Gawande is a surgeon and not an oncologist, and he is animated by health policy and procedure, which aren't usually the first concerns after diagnosis. But, as his editor at The New Yorker says, his pieces open like umbrellas, and the click of understanding that comes along with them has, for me at least, made the culture of physicians and hospitals more comprehensible. Understanding more about how doctors think (and how yours might frame crucial medical decisions for you) is a practical example of why Gawande is so useful to patients. But Gawande is a literary writer, and reducing his work into some sort of tool (even a tool so useful as an umbrella) cheapens it. The understanding and the pleasure he offers are the real rewards.
This month's Harvard Magazine has a profile of Gawande's life and work I wish I had written.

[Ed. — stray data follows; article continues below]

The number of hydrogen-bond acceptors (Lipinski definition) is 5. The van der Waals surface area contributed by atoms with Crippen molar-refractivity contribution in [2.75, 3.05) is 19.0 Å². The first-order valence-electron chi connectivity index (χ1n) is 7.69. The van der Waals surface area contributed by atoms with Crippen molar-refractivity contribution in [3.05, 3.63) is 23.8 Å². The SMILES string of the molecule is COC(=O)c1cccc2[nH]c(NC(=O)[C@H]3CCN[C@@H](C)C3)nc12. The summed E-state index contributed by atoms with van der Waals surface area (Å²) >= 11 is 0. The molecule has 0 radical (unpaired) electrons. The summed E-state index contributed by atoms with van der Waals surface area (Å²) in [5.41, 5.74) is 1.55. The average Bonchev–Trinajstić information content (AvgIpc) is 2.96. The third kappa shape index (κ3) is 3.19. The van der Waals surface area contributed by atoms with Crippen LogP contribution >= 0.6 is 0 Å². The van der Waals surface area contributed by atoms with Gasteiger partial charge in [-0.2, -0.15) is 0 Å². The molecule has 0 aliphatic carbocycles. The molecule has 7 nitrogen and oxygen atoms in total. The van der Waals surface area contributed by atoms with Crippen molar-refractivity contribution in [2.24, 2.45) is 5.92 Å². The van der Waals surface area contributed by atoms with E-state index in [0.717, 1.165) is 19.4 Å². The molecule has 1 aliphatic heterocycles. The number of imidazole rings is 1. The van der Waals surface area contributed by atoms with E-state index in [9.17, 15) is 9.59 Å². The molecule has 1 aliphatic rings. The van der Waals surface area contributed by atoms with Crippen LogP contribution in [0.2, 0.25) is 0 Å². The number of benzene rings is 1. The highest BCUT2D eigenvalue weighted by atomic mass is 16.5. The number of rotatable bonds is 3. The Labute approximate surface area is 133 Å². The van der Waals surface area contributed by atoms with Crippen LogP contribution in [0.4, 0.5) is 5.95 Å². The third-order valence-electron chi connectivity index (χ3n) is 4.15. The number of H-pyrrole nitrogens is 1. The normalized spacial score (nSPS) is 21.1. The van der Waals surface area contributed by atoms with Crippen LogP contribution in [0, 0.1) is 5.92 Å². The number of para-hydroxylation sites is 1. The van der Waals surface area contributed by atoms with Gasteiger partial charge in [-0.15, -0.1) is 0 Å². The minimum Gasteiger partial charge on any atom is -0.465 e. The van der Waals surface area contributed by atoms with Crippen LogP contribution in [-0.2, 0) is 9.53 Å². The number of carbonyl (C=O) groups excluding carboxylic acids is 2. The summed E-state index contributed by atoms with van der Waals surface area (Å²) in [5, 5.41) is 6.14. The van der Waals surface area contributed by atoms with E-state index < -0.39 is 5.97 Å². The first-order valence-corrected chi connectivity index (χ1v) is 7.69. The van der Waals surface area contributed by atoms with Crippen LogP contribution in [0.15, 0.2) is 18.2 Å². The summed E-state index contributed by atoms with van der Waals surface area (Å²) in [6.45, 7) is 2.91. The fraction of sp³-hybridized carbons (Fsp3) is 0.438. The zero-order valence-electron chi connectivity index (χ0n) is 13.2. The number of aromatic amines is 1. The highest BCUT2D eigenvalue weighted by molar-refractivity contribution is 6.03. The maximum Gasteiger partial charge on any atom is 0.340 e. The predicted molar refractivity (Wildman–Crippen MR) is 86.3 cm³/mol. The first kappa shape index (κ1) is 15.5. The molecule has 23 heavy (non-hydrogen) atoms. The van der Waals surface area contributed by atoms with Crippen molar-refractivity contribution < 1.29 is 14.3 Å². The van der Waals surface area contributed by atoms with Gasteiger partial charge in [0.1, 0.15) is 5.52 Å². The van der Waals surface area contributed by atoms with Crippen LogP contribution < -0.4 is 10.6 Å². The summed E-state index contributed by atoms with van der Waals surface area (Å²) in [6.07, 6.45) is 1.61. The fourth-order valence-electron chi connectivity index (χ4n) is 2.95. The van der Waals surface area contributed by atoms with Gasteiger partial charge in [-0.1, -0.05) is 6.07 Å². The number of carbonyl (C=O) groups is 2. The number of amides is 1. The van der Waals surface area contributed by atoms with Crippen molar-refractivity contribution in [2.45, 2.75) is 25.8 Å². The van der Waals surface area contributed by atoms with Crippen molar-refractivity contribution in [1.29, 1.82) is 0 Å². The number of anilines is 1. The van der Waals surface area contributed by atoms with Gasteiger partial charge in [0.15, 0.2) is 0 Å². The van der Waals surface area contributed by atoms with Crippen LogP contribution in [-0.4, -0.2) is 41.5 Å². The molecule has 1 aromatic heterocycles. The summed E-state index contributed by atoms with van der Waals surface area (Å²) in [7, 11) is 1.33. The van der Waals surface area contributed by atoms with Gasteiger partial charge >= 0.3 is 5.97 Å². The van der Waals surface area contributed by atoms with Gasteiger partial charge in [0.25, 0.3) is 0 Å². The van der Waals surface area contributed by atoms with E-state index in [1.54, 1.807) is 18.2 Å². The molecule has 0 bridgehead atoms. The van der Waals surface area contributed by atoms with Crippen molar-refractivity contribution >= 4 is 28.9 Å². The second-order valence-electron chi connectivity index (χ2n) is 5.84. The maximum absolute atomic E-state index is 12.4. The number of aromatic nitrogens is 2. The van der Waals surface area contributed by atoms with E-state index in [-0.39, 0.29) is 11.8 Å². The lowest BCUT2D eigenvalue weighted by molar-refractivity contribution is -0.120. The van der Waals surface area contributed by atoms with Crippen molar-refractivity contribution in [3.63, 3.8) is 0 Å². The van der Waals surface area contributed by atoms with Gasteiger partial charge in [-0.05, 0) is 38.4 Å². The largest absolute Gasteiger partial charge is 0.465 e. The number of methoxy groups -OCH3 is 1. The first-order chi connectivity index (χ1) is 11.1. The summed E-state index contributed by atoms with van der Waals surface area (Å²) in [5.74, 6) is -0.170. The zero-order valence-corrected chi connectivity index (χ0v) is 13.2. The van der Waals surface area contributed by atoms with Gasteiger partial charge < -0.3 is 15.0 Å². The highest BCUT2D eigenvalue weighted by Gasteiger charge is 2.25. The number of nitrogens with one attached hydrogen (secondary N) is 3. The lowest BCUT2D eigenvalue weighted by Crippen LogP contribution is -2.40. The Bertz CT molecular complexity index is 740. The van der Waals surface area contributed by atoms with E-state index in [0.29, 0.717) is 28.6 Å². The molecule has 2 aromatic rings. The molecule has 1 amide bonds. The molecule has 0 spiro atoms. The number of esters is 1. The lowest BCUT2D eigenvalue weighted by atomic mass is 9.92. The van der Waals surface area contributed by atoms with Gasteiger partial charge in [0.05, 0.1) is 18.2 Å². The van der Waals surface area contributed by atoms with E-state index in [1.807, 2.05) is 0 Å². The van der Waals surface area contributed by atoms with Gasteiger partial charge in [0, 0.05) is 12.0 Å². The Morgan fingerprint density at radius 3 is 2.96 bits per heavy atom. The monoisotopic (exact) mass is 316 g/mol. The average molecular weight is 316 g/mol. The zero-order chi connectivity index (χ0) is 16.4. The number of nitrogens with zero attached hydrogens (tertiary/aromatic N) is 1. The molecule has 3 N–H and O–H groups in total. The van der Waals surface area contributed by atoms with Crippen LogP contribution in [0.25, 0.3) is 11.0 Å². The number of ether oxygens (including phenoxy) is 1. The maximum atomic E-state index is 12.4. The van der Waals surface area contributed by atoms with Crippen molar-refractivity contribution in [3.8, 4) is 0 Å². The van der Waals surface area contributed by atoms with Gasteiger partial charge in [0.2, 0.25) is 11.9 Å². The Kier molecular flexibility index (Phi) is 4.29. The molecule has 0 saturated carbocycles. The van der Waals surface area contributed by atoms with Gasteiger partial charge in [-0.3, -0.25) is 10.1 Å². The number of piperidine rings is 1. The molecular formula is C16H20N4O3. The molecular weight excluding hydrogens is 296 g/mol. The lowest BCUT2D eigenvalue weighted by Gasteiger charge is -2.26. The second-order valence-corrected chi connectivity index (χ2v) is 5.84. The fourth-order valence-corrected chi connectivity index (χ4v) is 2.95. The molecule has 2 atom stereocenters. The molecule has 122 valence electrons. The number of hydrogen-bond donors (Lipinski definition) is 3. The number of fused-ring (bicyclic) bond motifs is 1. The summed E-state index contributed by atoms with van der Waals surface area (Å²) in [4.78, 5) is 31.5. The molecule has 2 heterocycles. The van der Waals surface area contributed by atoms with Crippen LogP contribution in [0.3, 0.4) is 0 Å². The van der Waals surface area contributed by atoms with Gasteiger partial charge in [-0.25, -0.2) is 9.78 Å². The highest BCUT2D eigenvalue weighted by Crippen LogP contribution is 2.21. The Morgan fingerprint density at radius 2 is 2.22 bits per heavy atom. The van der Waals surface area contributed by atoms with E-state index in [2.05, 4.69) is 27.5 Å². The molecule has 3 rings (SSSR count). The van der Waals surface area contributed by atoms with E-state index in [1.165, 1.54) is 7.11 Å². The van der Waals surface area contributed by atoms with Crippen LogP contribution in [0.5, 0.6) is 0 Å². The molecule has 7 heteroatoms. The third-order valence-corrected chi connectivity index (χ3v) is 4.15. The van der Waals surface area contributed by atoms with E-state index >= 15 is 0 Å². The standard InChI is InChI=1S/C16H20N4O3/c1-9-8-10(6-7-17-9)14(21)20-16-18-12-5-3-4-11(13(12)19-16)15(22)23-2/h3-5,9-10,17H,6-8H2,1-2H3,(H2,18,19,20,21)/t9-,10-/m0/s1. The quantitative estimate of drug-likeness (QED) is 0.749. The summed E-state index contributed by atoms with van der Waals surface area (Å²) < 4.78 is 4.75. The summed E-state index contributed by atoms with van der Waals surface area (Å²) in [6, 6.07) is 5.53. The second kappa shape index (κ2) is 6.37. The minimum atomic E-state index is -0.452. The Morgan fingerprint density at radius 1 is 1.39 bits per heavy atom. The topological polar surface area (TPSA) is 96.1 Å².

When Gawande began writing for the New Yorker, the Brigham’s public affairs department wanted to see each piece before it was submitted. “No way was the New Yorker going to allow that,” he says. “[Michael Zinner, Brighman and Women's chief of surgery] stepped in and said, ‘I’ll take responsibility.’ Then he said, ‘You don’t have to show it to me.’ ”
The two men share a fervent belief that pulling back the veil on medicine will do more good than harm, even if it means pushing transparency’s limits right up to the edge of lawsuit territory. “What is the alternative to understanding the complexity of the world?” Gawande asks. “It’s denying it. There’s no way that’s a successful strategy.”